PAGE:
Islet Cell Hormonal Responses to Hypoglycemia After Human Islet Transplantation for Type 1 Diabetes
- Michael R. Rickels1,
- Mark H. Schutta1,
- Rebecca Mueller1,
- James F. Markmann2,
- Clyde F. Barker2,
- Ali Naji2 and
- Karen L. Teff1,3
- 1Division of Endocrinology, Diabetes, and Metabolism, Department of Medicine, University of Pennsylvania School of Medicine, Philadelphia, Pennsylvania
- 2Division of Transplantation, Department of Surgery, University of Pennsylvania School of Medicine, Philadelphia, Pennsylvania
- 3Monell Chemical Senses Center, University of Pennsylvania School of Medicine, Philadelphia, Pennsylvania
- Address correspondence and reprint requests to Michael R. Rickels, MD, Division of Endocrinology, Diabetes & Metabolism, University of Pennsylvania School of Medicine, 778 Clinical Research Building, 415 Curie Blvd., Philadelphia, PA 19104-6149. E-mail:
Islet transplantation can eliminate severe hypoglycemic episodes in patients with type 1 diabetes; however, whether intrahepatic islets respond appropriately to hypoglycemia after transplantation has not been fully studied. We evaluated six islet transplant recipients, six type 1 diabetic subjects, and seven nondiabetic control subjects using a stepped hyperinsulinemic-hypoglycemic clamp. Also, three islet transplant recipients and the seven control subjects underwent a paired hyperinsulinemic-euglycemic clamp. In response to hypoglycemia, C-peptide was similarly suppressed in islet transplant recipients and control subjects and was not detectable in type 1 diabetic subjects. Glucagon was significantly more suppressed in type 1 diabetic subjects than in islet transplant recipients (P < 0.01), although the glucagon in islet transplant recipients failed to activate as in the control subjects (P < 0.01). Pancreatic polypeptide failed to activate in both type 1 diabetic subjects and islet transplant recipients compared with control subjects (P < 0.01). In islet transplant recipients, glucagon was suppressed normally by hyperinsulinemia during the euglycemic clamp and was significantly greater during the paired hypoglycemic clamp (P < 0.01). These results suggest that after islet transplantation and in response to insulin-induced hypoglycemia, endogenous insulin secretion is appropriately suppressed and glucagon secretion may be partially restored.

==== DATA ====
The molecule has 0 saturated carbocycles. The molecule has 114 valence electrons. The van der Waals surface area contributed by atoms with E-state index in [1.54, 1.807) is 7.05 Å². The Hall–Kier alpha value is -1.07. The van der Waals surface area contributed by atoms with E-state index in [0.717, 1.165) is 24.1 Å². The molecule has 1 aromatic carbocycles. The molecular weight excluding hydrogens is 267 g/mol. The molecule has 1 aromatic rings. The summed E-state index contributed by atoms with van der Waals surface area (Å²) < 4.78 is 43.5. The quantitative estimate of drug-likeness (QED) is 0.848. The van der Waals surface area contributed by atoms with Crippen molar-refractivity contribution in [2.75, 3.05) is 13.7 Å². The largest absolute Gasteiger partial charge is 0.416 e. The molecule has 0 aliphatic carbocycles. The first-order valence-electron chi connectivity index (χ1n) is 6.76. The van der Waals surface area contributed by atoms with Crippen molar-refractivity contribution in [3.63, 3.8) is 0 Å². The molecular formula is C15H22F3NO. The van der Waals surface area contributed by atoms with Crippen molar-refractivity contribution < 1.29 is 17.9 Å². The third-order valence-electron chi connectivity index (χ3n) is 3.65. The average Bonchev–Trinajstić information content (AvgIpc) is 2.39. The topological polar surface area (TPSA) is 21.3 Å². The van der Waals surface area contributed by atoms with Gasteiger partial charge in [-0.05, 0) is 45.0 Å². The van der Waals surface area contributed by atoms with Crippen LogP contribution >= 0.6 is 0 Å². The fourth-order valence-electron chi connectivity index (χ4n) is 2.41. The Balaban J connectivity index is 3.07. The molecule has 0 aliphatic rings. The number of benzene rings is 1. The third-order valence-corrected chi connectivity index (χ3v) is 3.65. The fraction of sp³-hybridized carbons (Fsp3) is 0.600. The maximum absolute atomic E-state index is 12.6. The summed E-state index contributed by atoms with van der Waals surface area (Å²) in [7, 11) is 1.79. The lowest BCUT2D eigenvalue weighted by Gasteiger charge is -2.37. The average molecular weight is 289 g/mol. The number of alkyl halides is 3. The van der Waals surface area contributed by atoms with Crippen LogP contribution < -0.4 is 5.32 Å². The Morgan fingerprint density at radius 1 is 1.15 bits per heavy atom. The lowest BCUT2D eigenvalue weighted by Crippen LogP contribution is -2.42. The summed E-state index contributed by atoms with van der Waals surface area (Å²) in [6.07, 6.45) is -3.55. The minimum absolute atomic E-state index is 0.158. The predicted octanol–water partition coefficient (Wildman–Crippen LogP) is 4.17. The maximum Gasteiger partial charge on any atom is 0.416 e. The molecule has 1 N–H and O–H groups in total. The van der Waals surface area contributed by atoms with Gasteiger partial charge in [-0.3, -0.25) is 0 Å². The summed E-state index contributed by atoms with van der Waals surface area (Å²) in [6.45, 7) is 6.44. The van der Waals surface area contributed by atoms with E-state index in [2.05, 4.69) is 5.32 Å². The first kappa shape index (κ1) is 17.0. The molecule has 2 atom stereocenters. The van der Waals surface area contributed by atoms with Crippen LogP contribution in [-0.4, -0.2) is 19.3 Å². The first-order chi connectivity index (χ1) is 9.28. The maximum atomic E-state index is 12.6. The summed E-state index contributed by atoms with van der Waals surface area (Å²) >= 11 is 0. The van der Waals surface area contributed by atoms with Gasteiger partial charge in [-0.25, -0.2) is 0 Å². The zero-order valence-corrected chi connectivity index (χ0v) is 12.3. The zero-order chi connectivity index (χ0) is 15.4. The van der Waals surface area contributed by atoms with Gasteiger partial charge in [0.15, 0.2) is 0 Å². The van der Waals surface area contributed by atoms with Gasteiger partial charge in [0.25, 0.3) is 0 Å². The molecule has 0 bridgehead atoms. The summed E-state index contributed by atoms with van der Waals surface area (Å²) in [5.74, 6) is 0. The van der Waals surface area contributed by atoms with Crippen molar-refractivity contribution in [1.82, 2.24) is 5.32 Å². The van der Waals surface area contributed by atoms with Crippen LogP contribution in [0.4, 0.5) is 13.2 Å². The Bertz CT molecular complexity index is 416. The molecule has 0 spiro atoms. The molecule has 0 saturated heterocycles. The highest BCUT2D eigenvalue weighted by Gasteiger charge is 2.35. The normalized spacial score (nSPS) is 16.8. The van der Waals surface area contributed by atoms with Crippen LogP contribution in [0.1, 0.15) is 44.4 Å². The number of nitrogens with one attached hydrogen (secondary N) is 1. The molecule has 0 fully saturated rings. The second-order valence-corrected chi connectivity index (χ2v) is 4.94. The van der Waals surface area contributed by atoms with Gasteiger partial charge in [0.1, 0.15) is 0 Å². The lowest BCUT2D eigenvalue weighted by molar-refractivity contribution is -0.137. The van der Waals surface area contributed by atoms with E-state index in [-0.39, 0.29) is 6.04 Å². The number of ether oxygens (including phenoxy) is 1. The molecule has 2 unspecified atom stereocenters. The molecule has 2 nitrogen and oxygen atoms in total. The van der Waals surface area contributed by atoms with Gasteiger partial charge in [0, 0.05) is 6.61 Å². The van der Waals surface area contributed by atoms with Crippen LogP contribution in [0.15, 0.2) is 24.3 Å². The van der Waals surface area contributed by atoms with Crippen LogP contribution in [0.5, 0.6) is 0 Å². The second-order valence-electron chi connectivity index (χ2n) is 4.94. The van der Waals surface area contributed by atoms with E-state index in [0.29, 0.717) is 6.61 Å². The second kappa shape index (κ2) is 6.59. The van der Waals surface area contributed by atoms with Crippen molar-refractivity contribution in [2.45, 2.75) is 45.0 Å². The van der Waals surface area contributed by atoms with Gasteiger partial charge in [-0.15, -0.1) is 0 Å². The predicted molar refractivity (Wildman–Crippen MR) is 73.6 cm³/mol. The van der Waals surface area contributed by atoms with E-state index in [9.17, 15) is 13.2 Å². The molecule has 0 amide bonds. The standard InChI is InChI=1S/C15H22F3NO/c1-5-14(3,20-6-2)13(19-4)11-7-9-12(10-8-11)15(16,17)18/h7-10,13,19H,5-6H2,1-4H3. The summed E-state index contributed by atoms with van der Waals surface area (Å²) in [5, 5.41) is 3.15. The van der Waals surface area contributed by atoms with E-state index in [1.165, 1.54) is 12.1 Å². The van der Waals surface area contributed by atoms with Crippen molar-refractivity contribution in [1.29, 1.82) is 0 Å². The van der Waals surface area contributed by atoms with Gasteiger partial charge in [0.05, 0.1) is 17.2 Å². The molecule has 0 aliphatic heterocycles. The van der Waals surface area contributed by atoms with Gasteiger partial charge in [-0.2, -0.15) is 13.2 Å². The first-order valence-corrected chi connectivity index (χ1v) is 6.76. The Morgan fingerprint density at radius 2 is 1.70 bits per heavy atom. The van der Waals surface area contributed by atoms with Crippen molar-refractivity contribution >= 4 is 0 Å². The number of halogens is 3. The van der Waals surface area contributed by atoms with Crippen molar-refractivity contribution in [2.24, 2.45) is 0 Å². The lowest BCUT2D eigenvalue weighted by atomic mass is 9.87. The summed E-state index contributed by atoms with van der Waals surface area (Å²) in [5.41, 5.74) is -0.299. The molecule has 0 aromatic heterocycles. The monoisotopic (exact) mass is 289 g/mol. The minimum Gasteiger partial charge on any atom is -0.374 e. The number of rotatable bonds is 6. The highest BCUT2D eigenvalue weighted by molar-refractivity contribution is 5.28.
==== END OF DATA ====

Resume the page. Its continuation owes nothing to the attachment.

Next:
- Received May 11, 2005.
- Accepted July 22, 2005.